Francisco Corripio first came to Mayo Clinic's Rochester campus in 2012 while waiting for a kidney transplant. "I'd come to Mayo to try to get a kidney here," he says. He ended up receiving a transplant back home in Miami, where a few weeks later his health took a sudden, unexpected turn. "I got sick after my transplant and had a few stints in the hospitals in Miami," he says. "But things never seemed to get straightened out. I was getting really sick."
So sick, in fact, that Francisco began to have trouble walking. "My doctors in Miami didn't know what was going on," he says. Eventually, Francisco could no longer walk at all. He spent 83 days in a Miami hospital as doctors tried to pinpoint the cause of his troubles, to no avail. "When they finally sent me home, within two weeks I was sick again," he says. It was then that his wife said, "That's it, we're going to Mayo Clinic."
Once they arrived at Mayo Clinic's Rochester campus, it took some time and testing, but he finally received a diagnosis. "About three weeks after we got here, they finally found out what my problem was," he says. "They diagnosed me with HTLV, human T-lymphotropic virus."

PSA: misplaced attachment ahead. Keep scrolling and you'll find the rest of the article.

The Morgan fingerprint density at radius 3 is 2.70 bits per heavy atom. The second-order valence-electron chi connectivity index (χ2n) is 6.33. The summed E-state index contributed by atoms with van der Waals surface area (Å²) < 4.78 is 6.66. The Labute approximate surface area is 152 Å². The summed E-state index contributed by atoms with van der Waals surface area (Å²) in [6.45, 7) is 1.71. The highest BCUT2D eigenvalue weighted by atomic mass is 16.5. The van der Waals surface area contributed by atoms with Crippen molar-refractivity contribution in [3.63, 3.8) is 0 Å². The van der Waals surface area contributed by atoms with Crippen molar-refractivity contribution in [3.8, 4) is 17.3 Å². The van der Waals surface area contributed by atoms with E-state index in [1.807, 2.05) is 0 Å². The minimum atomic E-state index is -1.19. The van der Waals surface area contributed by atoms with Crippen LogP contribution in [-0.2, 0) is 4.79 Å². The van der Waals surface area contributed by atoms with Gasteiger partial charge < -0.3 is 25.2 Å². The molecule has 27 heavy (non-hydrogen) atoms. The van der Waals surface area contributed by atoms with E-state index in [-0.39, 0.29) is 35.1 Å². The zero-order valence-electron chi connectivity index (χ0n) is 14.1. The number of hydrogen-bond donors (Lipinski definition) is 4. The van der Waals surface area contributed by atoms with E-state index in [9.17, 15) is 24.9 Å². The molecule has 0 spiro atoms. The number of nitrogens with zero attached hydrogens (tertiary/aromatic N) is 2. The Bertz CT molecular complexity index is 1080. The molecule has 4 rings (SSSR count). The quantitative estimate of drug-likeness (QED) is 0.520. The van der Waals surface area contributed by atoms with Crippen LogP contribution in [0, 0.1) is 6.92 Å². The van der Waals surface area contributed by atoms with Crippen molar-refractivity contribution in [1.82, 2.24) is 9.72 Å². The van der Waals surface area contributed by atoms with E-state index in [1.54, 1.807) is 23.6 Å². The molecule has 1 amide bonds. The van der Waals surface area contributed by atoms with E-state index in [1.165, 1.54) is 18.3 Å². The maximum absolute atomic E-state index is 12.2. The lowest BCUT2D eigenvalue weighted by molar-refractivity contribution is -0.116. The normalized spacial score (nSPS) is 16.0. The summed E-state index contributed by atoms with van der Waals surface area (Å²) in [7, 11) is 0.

Francisco says that following his diagnosis he and his wife began seriously talking about moving to Rochester to be closer to Mayo Clinic for the ongoing care and treatment needed to help manage his symptoms. And now that they’ve made the move, Francisco says he's starting to feel like his old self again. "I'm alive because of Mayo Clinic," he recently told the Rochester Post-Bulletin. And he tells us that "since I've been under Mayo's care, I've been feeling much better. I haven't been in the hospital for about five months."
That’s good news for Francisco — and for local fans of Cuban food. Since recovering, he’s opened Francisco's Cuban Café as a way of giving something back to a community and an institution that he says helped save his life. "One of the things that's been most exciting for me is that the doctors, nurses and technicians who I've interacted with since coming to Mayo have all come in to the café," Francisco says. And those interactions have given him just one more opportunity to convey his thanks. "Thank you very much for all of your care," he says. "I wouldn’t have my café here if it wasn't for you."
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